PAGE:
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Friday, 10 August 2012

Roger McGough, CBE, Dorchester, 2012 (and Prague, 1988)

Thomas Hardy Society Website

Roger McGough  in Dorchester, 18 August, 2012

One of the last times we met was in Prague in 1988,  a year before the Velvet Revolution (we met again in Australia).


In my mind’s eye I can still see the huge crowd which had gathered to mark the anniversary of John Lennon’s death on December 8, when Roger was dragged into the crowd to read three of his most famous Liverpool poems. He'd arrived in Czechoslovakia on November 28, 1988, and gave a reading at my offices on December 8.

Notes from my journal:


9.12.88
Yesterday, 8th December, was John Lennon Day in Prague. Roger McGough read at Charles University (200), English Teachers’ Club and at the John Lennon Memorial (1500 people?): “Let me die a young man’s death”, “Q” and “40-Love”. Czechs singing songs, holding candles. Pavel Šrut, the poet and translator, organised Roger’s participation.

“Let me die a youngman’s death…
Not…’what a nice way to go’ death”.

Roger was taking a brave but calculated risk….

Visby, Sweden, 11.6.2006.

I’m re-reading Roger McGough’s article in The Mail on Sunday of October 29, 1995:

“There’s a place called John Lennon Wall in Prague- and a visit there was the highlight of a three-week trip for me in 1988. The British Council had invited me to Czechoslovakia, and there was an annual peace procession to this wall. Poets and writers asked me to go as a British visitor with a Liverpool connection…In the past this gathering had been broken up by police and the British Council chap was worried about me. It was in the old town, which was dark, misty and chilling-there was a sense of danger. There were hundreds of coaches full of police. People there were prepared to be beaten up. But everybody lit candles, the crowd wasn’t dispersed and the whole thing went off peacefully. And after this everybody wondered if things were changing at last.”


Soon after his visit to Czechoslovakia he was to write “Of all the trips I have undertaken with the help of the British Council, this was for me the most memorable and exciting”(Feb.1989). Five poems and an interview in Slovak covered a whole page in Literárny Týždenník on 24 March, 1989, and his provocative and amusing poem “I wanna be the leader..Yippee I’m the leader…OK what shall we do?” was also published in Slovak translation in “Literárny Týždenník” on 12 May 1989. An interview and two other short poems in Czech appeared in Mladá fronta on 22.4.89. Helena Císařová must take full credit for those.

This was a landmark visit, I believe, because of the amount of media attention, the access to students and the unofficial, spontaneous appearance at the high-risk John Lennon Memorial Celebration. I reviewed Roger’s autobiography “Said and Done” (2005) in the magazine Live in London (May-July 2006). He doesn’t write about the Prague visit in his autobiography, perhaps out of modesty. He could have made it into an engaging chapter, “My Part in the Velvet Revolution and Fall of Communism”. As I wrote,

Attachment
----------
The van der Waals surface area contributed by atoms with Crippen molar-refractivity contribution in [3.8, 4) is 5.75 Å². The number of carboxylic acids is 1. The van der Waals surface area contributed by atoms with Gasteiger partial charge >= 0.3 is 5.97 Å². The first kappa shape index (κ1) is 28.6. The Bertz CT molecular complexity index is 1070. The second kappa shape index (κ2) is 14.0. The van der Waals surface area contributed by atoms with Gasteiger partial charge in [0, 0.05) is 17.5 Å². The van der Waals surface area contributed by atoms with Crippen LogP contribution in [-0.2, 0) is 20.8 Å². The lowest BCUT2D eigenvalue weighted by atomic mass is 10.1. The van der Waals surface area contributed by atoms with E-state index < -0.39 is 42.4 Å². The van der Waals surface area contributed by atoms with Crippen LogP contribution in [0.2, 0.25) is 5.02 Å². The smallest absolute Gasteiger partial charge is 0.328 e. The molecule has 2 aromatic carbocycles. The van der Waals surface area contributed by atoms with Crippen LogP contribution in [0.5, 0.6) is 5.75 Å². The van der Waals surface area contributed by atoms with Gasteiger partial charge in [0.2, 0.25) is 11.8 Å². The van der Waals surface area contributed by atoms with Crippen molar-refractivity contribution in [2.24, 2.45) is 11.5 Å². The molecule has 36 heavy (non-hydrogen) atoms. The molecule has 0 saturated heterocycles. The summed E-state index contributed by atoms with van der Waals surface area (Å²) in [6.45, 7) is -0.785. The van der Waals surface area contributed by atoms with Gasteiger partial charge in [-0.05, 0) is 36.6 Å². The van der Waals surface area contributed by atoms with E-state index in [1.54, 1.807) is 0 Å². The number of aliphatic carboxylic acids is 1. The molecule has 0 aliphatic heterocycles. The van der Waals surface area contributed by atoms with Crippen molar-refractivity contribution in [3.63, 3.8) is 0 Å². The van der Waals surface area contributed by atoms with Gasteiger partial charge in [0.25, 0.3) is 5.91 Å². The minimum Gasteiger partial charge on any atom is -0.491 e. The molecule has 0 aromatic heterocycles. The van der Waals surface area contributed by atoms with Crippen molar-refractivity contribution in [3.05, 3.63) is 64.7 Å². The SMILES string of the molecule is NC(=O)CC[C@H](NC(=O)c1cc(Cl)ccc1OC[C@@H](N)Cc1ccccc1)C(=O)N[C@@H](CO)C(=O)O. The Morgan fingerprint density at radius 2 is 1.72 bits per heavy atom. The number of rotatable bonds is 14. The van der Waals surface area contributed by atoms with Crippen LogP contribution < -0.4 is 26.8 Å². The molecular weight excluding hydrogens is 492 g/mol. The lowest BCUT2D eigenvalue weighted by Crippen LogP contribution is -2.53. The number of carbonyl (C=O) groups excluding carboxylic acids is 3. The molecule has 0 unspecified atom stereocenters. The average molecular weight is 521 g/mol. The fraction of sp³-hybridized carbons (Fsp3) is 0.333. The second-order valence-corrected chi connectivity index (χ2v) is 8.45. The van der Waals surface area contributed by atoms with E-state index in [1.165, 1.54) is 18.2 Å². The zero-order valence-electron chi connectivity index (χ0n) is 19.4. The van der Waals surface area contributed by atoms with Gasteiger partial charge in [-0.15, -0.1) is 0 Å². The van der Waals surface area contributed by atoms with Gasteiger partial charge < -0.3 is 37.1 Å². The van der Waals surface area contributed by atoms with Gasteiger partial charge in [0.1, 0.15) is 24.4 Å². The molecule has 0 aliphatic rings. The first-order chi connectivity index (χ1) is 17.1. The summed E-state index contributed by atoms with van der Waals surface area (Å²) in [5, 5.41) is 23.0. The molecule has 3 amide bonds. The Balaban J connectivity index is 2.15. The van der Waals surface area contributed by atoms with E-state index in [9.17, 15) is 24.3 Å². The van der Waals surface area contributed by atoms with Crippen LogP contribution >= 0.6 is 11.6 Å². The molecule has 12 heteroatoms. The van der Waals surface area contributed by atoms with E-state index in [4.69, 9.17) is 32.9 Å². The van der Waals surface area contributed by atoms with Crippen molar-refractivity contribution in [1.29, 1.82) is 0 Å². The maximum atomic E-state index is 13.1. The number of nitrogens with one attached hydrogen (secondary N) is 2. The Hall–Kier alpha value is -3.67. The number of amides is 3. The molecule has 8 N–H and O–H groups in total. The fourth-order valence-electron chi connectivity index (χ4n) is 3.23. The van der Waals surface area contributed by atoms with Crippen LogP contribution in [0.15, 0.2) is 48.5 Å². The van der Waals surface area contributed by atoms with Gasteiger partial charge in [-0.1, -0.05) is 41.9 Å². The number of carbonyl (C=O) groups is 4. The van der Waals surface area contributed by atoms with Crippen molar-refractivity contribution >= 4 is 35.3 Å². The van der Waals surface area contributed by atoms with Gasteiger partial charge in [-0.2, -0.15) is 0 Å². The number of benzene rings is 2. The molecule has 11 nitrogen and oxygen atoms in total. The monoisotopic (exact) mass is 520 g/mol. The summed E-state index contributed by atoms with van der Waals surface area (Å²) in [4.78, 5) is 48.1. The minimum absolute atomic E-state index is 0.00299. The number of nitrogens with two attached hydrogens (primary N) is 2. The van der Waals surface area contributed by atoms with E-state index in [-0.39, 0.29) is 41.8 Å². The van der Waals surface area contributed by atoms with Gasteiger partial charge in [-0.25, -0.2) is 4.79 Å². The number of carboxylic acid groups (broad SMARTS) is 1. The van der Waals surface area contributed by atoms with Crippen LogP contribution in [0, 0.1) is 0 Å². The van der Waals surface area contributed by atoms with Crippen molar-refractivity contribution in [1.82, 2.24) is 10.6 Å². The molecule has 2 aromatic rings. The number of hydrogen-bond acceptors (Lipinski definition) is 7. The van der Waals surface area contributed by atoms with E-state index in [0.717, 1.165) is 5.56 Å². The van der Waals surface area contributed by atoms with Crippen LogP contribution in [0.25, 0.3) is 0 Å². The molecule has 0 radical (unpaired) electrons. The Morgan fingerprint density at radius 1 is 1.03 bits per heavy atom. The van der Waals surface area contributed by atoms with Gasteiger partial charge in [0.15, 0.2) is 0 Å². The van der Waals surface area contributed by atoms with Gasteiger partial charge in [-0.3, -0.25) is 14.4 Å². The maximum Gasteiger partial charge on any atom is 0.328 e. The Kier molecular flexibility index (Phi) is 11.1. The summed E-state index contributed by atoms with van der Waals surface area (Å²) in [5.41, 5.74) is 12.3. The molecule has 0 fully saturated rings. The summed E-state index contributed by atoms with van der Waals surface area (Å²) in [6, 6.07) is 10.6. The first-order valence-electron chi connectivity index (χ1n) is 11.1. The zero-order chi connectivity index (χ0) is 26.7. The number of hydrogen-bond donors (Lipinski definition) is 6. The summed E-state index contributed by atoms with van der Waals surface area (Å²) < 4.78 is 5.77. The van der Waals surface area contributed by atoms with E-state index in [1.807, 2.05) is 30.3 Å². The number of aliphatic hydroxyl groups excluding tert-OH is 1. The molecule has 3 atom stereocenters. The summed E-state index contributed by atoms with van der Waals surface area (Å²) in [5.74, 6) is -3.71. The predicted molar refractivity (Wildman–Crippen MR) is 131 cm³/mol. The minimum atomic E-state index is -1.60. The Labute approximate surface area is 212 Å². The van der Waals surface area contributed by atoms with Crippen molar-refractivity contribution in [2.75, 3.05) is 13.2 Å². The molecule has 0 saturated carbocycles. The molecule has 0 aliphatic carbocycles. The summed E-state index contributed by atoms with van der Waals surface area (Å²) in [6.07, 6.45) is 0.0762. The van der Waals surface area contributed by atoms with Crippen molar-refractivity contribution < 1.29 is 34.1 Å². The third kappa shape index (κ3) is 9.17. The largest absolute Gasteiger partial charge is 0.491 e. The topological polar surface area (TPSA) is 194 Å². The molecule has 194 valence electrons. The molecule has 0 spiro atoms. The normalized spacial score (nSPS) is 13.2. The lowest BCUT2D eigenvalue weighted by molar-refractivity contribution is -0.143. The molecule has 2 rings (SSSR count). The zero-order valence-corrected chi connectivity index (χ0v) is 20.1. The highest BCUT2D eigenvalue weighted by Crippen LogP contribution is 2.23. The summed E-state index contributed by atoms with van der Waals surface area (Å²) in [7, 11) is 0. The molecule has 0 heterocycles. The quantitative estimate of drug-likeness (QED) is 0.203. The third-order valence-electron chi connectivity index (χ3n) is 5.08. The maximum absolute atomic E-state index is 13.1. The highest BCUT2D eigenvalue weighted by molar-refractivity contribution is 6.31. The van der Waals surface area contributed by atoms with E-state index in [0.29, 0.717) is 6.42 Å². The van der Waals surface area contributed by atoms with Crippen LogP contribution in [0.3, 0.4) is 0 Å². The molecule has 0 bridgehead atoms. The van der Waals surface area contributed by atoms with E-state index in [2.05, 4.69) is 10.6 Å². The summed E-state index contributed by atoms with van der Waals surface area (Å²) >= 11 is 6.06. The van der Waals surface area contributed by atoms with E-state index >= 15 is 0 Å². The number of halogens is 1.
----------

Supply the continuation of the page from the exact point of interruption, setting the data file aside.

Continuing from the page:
“One of my enduring images of Roger McGough dates back to 1988, when I accompanied him to a mass rally or counter-cultural ‘peace celebration’ to commemorate the anniversary of the death of John Lennon at the ‘Lennon Wall’ in Prague, a wall beloved by courageous young people and dissident graffiti-writers, which they daubed with Freedom slogans, invocations of their heroes and calls for change. This was on December 8/9, 1988, eleven months before the Velvet revolution, the fall of Communism and the Berlin Wall, at a time when the Czechoslovak Police were prone to use considerable violence to persecute protesting dissidents and to break up unauthorised gatherings. I was worried for his personal safety.

He was dragged off into the dense, excited crowd to give a spontaneous reading of “Let me die a youngman’s death” and two other poems which put more nails into the coffin of Czechoslovak communism, even though  the rally and his reading were no doubt being recorded on the closed circuit television system of the Czechoslovak Secret Police. He was the closest that disaffected Czech and Slovak youth could get to the free spirits of Liverpool and John Lennon. ‘The Mersey Sound’ had come out at the height of the Prague Spring, in 1967. 

I, for one, will never forget his unscheduled, historical reading to the excited crowd of people who later bore him off on their shoulders to whatever fate might have awaited him…In the beer-hall or at the hands of the Secret Police.”

Back to my Prague journal notes:

9.12 1988.
A turning point? Roger McGough afternoon reading at Charles University organised by Rory Allardyce and Dr Martin Hilsky. 200-plus students. McGough’s reading was mentioned in the papers, re the Lennon Commoration. There was no police interference. They say the Czech Socialist Union of Youth was “in charge”. There was TV coverage too.Who knows the truth?

Roger McGough, poetry reading: "Greek Tragedy"


From the poem Blackest of Blues (Nailing the Shadow)

"Marketa Prachaticka is an award-winning artist from the Czech Republic. Her wild and beautifully drawn illustrations for Alice in Wonderland won her the prestigious Premio Grafico prize at the Bologna Children's Book Fair. She has also illustrated books by authors such as Roger McGough and Roald Dahl (including the Czech edition of James and the Giant Peach)". Bloodaxe.

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